If you spend a good amount of time on the computer, you probably interact with databases several times a day—if not several times per hour.
Databases power everything from banking software to scientific research to government records, as well as the websites you use every day, like Amazon, YouTube, Netflix, and Wikipedia. In fact, if you found this page through an Internet search engine, your search was powered by a (very, very large) database.
The reason why databases are so common, for use cases big and small, is because they make accessing information using a computer much, much easier.
If you work with information on a daily basis—and most of us do!—it’s worth understanding what databases are. And once you understand what databases are, you might even want to build your own databases, which will work just the way you need them to.
What is a database?
A database is a logically organized collection of information, designed in such a way that the information within can be accessed for later use by a computer program.
Here’s another way to think about databases: a computer is a device that allows you to manipulate information, whether that information takes the form of words, numbers, pictures, or videos. However, a computer needs to store the information before that information can be referenced or changed, and it also needs to ensure that you can find the right information at the right time. Databases are how computers solve these two problems.
By definition, the data within a database needs to be arranged according to a consistent, logical set of underlying principles. The term data model describes the logical structure of a database, which determines the rules for how the information within can be organized and manipulated.
There are many different types of databases, which are usually classified according to their underlying data models. For example, the most popular data model, the relational data model, organizes information into related two-dimensional tables, whereas the graph data model organizes information into nodes (points) and edges (the lines connecting those points).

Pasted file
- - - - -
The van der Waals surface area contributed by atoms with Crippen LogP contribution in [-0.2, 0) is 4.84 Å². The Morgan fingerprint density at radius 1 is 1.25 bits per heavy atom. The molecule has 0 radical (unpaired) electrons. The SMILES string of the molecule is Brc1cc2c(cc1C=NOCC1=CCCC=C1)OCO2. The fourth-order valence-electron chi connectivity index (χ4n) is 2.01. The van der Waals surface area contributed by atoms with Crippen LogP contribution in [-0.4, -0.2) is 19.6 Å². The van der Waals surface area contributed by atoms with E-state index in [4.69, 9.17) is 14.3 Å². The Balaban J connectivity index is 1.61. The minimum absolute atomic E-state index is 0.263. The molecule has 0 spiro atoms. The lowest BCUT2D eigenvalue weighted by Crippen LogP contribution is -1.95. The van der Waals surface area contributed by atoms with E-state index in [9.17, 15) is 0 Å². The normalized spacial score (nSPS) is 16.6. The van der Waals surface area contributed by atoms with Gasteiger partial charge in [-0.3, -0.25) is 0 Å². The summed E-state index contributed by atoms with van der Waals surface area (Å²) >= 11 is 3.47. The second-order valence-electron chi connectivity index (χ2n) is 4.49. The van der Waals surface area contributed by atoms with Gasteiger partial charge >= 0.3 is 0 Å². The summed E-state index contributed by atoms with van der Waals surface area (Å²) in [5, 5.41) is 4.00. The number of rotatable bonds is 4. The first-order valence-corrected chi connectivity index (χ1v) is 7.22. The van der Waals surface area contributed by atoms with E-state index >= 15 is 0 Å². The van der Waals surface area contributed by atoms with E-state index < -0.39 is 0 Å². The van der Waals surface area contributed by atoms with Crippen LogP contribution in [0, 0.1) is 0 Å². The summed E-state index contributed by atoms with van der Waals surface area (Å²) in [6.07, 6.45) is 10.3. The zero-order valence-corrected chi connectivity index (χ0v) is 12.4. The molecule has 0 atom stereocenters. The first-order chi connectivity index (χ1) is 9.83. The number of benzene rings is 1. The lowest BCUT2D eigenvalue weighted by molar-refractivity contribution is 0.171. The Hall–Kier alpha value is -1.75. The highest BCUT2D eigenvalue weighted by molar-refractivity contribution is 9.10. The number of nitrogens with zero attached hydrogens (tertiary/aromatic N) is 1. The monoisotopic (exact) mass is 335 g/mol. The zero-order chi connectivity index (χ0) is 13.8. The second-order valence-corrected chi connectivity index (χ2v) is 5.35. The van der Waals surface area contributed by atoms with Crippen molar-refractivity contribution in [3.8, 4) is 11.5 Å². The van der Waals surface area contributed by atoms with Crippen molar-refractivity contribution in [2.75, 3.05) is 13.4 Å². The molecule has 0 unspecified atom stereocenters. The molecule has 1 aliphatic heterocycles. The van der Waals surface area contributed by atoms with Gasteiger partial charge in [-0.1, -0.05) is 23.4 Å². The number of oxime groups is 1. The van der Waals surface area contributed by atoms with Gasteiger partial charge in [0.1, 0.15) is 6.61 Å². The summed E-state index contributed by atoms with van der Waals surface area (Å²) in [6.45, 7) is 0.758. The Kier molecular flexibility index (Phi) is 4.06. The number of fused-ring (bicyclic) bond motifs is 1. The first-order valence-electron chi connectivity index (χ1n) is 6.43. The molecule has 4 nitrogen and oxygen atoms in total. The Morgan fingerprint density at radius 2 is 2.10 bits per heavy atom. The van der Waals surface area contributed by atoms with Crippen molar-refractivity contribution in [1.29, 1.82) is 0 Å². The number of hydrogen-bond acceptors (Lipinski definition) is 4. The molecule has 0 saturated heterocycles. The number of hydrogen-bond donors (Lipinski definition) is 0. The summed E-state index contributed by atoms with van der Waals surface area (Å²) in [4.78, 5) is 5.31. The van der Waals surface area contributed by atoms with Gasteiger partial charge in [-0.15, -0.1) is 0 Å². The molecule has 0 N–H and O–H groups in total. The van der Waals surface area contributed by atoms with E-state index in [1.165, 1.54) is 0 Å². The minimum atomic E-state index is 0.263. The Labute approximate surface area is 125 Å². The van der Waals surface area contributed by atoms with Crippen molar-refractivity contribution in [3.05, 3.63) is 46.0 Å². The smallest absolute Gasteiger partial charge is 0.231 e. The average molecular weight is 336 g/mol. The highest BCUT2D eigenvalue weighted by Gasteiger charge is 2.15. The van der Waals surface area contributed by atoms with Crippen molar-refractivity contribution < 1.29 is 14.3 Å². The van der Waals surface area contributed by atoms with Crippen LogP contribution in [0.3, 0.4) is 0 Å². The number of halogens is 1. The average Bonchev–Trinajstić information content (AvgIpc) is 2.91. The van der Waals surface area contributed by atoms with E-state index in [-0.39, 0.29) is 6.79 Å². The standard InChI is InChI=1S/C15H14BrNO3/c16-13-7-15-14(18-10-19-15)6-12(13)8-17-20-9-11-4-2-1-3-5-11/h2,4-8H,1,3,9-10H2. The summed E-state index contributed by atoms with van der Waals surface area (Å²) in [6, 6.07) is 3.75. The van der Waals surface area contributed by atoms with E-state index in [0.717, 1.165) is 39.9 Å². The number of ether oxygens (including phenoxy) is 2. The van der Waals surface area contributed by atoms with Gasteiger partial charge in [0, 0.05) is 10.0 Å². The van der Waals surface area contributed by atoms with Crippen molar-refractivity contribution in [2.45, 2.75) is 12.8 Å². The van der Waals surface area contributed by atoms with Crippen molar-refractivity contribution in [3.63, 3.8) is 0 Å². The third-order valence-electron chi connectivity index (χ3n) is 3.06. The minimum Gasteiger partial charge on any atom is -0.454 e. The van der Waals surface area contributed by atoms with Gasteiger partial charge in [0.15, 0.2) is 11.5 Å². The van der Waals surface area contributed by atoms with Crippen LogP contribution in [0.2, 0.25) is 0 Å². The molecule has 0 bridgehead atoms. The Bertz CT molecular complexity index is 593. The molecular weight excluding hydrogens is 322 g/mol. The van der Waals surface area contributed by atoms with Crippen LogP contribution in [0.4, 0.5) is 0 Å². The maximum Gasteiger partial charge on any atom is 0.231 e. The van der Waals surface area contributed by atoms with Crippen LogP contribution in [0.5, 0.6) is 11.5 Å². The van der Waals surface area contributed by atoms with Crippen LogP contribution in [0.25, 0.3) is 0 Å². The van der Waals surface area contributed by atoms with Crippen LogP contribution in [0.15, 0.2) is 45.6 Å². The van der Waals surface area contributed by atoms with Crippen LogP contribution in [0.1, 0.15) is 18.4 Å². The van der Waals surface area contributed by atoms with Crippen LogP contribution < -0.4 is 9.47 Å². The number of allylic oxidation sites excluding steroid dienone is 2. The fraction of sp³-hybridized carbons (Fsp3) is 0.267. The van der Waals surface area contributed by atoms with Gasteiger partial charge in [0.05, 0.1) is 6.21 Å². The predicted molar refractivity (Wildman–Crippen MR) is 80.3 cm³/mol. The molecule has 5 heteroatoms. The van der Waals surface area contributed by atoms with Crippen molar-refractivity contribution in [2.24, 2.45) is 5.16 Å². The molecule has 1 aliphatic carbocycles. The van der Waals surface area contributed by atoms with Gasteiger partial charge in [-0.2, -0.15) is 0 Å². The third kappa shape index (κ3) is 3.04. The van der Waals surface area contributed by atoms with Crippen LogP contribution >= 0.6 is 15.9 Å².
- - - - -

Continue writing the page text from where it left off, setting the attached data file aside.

Different data models have different benefits and drawbacks depending on what you’re trying to accomplish. If you’re trying to create a database with a high degree of data integrity that can scale flexibly, a relational database will likely work best; if you need a database that can handle massive quantities of data, a graph database could be a good option.
Is the data you’re handling mostly structured, or unstructured? When data is structured, that means it’s formatted and searchable—think of a list of customer names and emails in a spreadsheet or CSV. Unstructured data lacks both formatting and accessibility, and is therefore much harder to analyze. The most common examples of unstructured data include audio, video, and image files.
No matter what type of data you’re working with, it needs to be organized according to a database schema. You can think of a schema as a blueprint for a database, describing details about how you want the database to be implemented—like required data types or other constraints.
The schema of a database is what distinguishes it from a list or a spreadsheet: with a schema, you can rest assured that the data inside your database will be organized according to a certain set of rules, because it must be.
Once organized, you still need some way to interact with the database in order to perform your desired actions. A database management system (commonly abbreviated to DBMS) is the software that makes it possible for end users to create, modify, and manage databases, as well as define, store, manipulate, and retrieve the data inside those databases. Some examples of database management systems include MySQL, MongoDB, Oracle, FileMaker, Microsoft’s Azure, and Airtable.
Within a database management system, you’ll find different database applications that help you retrieve and manipulate the information that lives in your database.
As with data models, the right DBMS for you will depend on your goals, technical capabilities, the type of data processing you're doing, and available resources.
What are the benefits of a database?
Even knowing what databases are, and knowing what crucial services rely on databases, you still may be wondering: “Why bother with a database?” What makes a database better than a list of information?
When is a database more useful than a spreadsheet? Why is a data management system so critical? Different kinds of databases and database software offer different benefits, but there are shared features of all databases that make them incredibly valuable for managing data: